The Breadwinner by Deborah Ellis (2001)
Adventure, 170 pages
In this heart-wrenching story, Deborah Ellis creates the life of Parvana, a Afghan girl whose father has been arrested and whose family now depends on her to provide for them because of the strict laws forbidding women to leave home without a chaperone. Parvana’s own more restricted life as a young girl soon changes as she cuts her hair and dons a deceased brother’s clothes to become a boy street merchant to make a living for her family. Ellis’ writing style shares the truth and hardship inflicted by the Taliban and a brave young girl who works around their laws to survive. Parvana’s life is full of sacrifice as she gives up her childhood to become the breadwinner for her family. At only age 11, her life has been full of bombs, beatings, and war, and yet she fights to be brave like Malali, a historical young girl who tore off her veil and spirited Afghanistan’s troops into a battle against the British who invaded the country. Ellis does a fine job writing material that is accessible to younger readers, yet does not paint a perfect picture of an Afghan woman’s world or its culture. She dances a fine line through Parvana’s experiences, celebrating family and instances of women’s rights, while shining light on the harsh reality of many. Similar to Persepolis and The Shadows of Ghadames, The Breadwinner questions the roles of young women in a changing world, providing a protagonist that attempts to overcome a cruel social system and does not live a fairytale existence.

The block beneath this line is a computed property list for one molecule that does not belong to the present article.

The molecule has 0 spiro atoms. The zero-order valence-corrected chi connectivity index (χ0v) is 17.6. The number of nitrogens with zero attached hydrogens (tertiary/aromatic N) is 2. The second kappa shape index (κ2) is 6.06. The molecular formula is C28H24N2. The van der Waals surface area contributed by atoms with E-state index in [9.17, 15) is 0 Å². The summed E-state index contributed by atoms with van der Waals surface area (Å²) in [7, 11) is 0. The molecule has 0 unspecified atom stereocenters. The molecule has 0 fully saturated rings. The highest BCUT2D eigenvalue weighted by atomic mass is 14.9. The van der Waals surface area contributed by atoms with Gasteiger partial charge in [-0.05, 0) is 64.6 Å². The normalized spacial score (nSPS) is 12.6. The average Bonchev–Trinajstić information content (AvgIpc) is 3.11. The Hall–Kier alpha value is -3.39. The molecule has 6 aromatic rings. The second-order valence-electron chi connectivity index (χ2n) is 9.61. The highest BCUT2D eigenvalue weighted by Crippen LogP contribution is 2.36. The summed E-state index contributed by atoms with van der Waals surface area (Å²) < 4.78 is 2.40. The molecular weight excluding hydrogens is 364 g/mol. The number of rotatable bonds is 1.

The Breadwinner April 13, 2011
The Breadwinner by Deborah Ellis (2001)
Knucklehead by Jon Sciesczka (2008)
Biography, 106 pages
In this hilarious memoir Jon Scieszka shares his childhood growing up with 5 brothers and getting into lots of mischief. As second oldest, he tells the advantages of being older: not being too close to the toilet when playing swords, charging your friends to watch your little brother eat cigarette butts, tying another brother into bed with all your dad’s ties, and so on. He also discusses all the adventures the brothers shared during summers in the wilderness, dealing with nuns at Catholic school, and joining the Cub Scouts. In the uproarious and witty style that is uniquely Scieszka, the author leads readers through the memories of brotherly prankhood, toy soldiers, and a raucous good time that will “darn near kill ‘em.” Reminiscent of the tomfoolery in films and TV like The Sandlot, Stand By Me, and The Wonder Years, Scieszka’s family pictures and personal accounts bring back the 1960’s in an All-American boy version, full of tricks and laughter in compact chapters of individual stories or themes. Knucklehead is a great read for any boy or anyone 8 and up, looking for a little trouble and a lot of laughs.